After all, look at the people spotlighted. They were men who knew well the greatness of God, the love of God, the amazing things He had done, what He as capable of, men God worked through to do miracles. Yet they still struggled. Elijah was suicidal. David was depressed. Jesus was anxious. The Bible tells us that we’re not alone, that three of the most faithful men in history struggled with mental health issues. 

It was like fire consuming water. 

Let’s return to 1 Kings 18 for a minute. Elijah was building his altar for the sacrifice. Verse 32 records that he made a trench around the altar, “about as great as would contain two seahs of seed.” A “seah” is seven quarts or 7.3 liters. So imagine the volume of seven-and-a-half two-liter bottles of soda, plus a little more. That’s how much water the trench could hold.

If that doesn’t seem like a lot to you, try drinking a two liter of water quickly.

Elijah instructs the crowd to fill four jars of water and pour it on the offering and the wood on the altar. They did it, and then repeated the exercise twice. After the third time, v. 35 says, “the water ran around the altar and filled the trench also with water.” 

You would think that faith in God would quench every worry and fear that would lead to suicidal thoughts, depression and sweat drops made of blood.

But no. In some moments, the fire is too strong to be quenched, and the water is lapped up. 

We should not be ashamed if we ever feel that way. It’s not the end.

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When You Find Out You Have an Enemy

When I was growing up, even into high school and college, I would read psalms and other passages of Scripture and not be able to relate to when there were references to “enemies.”

I never had enemies. There was a guy that I didn’t really get along with for most of high school — God sent him to the same college as me to work that out — but other than that I didn’t have anyone that I hated and he/she hated me, or that there was tension between.

So I’d read things like this — “But I say to you who hear, Love your enemies, do good to those who hate you, bless those who curse you, pray for those who abuse you” (Luke 6:27-28) — I wouldn’t get it. It wouldn’t make sense.

That’s changed in the last year.

About one year ago, I did a series of stories on a hot topic in Lee County — I work for a North Carolina newspaper, for those of you that don’t know me. Everything was factual, accurate, well-researched and documented. I was proud of the work I did.

Almost instantly, for the first time in my life, I received an outpouring of backlash that’s continued to this day. People started giving me affectionate nicknames, like #FakeNewsZach or #NoFactZach, saying my reporting was #FakeNewsbyZacharyHorner. I had people who used to love me and praise me begin to fuss at me, call me a liar. I would say hello to people and they’d ignore me. They attacked my family. They spread lies about me and my family.

That’s about as much detail as I’ll go into here.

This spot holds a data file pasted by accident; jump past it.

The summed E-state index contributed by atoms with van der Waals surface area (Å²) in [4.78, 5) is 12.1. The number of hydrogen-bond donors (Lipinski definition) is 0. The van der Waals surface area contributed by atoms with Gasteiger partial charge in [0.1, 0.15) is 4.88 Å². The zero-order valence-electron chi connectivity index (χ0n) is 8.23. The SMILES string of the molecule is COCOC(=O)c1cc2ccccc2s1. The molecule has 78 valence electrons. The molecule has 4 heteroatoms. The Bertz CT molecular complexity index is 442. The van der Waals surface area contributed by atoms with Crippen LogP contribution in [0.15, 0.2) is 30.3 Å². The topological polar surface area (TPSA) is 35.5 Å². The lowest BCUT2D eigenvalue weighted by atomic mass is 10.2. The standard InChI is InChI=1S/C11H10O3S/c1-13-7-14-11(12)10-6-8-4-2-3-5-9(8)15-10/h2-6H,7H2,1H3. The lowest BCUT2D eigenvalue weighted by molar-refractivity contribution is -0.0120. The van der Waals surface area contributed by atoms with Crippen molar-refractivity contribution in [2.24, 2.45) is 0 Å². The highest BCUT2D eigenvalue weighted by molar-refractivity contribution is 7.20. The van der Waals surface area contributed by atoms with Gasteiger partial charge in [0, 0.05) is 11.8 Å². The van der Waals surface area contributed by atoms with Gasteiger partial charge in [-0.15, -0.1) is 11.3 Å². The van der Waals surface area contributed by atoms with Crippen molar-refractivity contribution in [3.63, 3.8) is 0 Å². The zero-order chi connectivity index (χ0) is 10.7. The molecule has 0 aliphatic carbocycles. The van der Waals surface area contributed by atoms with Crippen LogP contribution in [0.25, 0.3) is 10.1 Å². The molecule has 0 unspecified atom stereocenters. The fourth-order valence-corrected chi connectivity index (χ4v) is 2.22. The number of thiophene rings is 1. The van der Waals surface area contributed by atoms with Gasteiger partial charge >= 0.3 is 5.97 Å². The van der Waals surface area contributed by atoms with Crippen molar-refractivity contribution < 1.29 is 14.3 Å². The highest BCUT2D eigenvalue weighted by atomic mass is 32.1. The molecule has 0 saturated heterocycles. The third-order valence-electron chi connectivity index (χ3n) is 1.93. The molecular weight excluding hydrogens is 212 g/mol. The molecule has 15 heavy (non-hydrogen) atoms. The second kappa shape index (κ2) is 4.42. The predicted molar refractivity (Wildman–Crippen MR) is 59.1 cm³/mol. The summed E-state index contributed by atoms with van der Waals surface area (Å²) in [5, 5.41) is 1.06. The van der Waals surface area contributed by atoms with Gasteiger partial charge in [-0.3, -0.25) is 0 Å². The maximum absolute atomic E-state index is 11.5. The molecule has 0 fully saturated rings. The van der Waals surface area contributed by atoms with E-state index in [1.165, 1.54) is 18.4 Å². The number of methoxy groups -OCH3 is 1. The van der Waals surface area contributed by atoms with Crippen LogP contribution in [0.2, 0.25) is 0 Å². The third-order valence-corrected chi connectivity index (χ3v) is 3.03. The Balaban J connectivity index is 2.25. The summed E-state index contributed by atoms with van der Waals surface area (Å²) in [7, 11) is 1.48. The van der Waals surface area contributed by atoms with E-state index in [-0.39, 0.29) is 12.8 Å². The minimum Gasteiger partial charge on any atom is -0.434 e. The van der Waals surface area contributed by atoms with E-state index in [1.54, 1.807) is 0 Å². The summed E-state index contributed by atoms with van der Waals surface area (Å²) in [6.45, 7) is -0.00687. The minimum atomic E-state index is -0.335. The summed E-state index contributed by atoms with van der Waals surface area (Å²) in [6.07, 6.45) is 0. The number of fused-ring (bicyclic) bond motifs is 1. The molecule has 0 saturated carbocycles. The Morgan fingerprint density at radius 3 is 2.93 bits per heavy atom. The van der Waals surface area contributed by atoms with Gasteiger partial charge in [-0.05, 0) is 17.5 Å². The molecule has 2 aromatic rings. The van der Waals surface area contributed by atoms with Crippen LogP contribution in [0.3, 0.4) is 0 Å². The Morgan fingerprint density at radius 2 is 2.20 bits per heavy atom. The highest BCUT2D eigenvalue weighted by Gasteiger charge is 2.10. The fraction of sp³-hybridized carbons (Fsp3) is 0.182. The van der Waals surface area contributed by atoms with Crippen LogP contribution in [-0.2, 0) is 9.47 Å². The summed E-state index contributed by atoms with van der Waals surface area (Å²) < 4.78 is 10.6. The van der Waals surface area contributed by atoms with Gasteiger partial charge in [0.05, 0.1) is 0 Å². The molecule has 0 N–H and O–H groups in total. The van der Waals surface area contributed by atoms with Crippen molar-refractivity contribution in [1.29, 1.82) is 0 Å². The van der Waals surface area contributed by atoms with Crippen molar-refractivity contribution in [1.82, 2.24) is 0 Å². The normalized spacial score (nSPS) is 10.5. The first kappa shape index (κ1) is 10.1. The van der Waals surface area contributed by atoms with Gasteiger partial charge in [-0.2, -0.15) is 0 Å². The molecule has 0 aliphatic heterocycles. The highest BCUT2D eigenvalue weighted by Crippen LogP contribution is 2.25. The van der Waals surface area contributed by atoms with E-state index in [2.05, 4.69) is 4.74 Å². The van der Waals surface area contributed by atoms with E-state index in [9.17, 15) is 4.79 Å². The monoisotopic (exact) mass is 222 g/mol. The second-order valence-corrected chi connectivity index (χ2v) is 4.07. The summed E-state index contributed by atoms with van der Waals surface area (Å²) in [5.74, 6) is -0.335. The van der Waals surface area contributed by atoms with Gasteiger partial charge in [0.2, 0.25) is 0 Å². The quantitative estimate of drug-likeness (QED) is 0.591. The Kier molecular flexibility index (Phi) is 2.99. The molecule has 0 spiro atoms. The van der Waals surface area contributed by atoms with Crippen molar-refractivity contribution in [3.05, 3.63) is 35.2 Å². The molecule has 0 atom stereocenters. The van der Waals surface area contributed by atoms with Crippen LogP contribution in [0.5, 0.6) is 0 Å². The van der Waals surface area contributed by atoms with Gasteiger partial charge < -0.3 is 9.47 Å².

It really refreshed my view of verses like Psalm 5:8 — “Lead me, O LORD, in your righteousness because of my enemies; make your way straight before me.”

When we’re attacked, when our enemies go after us, when we get maligned and lied about, it’s a chance for us to grow in righteousness. David, the writer of Psalm 5, pleads for God to lead him in righteousness because of his enemies. When we’re attacked, we have the opportunity to show others what a life filled with Christ looks like — integrity, honesty, steadfastness.

It’s not an opportunity for us to bite back, to criticize, to hold hateful attitudes. I admit freely that my heart has not always been in the right place, that I’ve said and thought rude and mean-spirited things about my “enemies.” It’s a tough thing.

But it’s my desire daily to try to kill those thoughts, those feelings. I’m trying. And that’s where Psalm 5:8 challenges me. I hope it challenges you too.

 

The Fact That Jesus ‘Reclined’ Means We’re Safe

You guys ever been in that situation when you’re with someone and you’re just completely uncomfortable?

I think of the scenarios where icebreakers were used to get to know people. First of all, I HATE icebreakers. I was an RA for a year in college and I acted like I liked them, but I couldn’t stand them. Second, I’m SUPER uncomfortable around new people. Today at work, I had to go up to random people on the street and ask them a question for tomorrow’s paper. So awkward for me.

In those situations, I don’t feel like letting my guard down with people. I have a hard time being myself. I wouldn’t sit on a sofa and prop my feet up, even if I was at my own home. The comfort level’s not there.

Jesus was never that way, and He still isn’t. Just look at the dinner table.

Carried to the Table

A good example of what “being at the table” with someone is seen in 2 Samuel 9. It’s the inspiration for the worship band Leeland’s fantastic song “Carried to the Table.”

David was king. He desired to “show…kindness” to anyone left from the “house of Saul” for “Jonathan’s sake” (v. 1). The only person left was Mephibosheth, one of Jonathan’s sons. David called for him, and Mephibosheth came before him and fell to the ground in homage. We’ll pick up the story in v. 7-10 and 13:

And David said to him, “Do not fear, for I will show you kindness for the sake of your father Jonathan, and I will restore to you all the land of Saul your father, and you shall eat at my table always.” And (Mephibosheth) paid homage and said, “What is your servant, that you should show regard for a dead dog such as I?”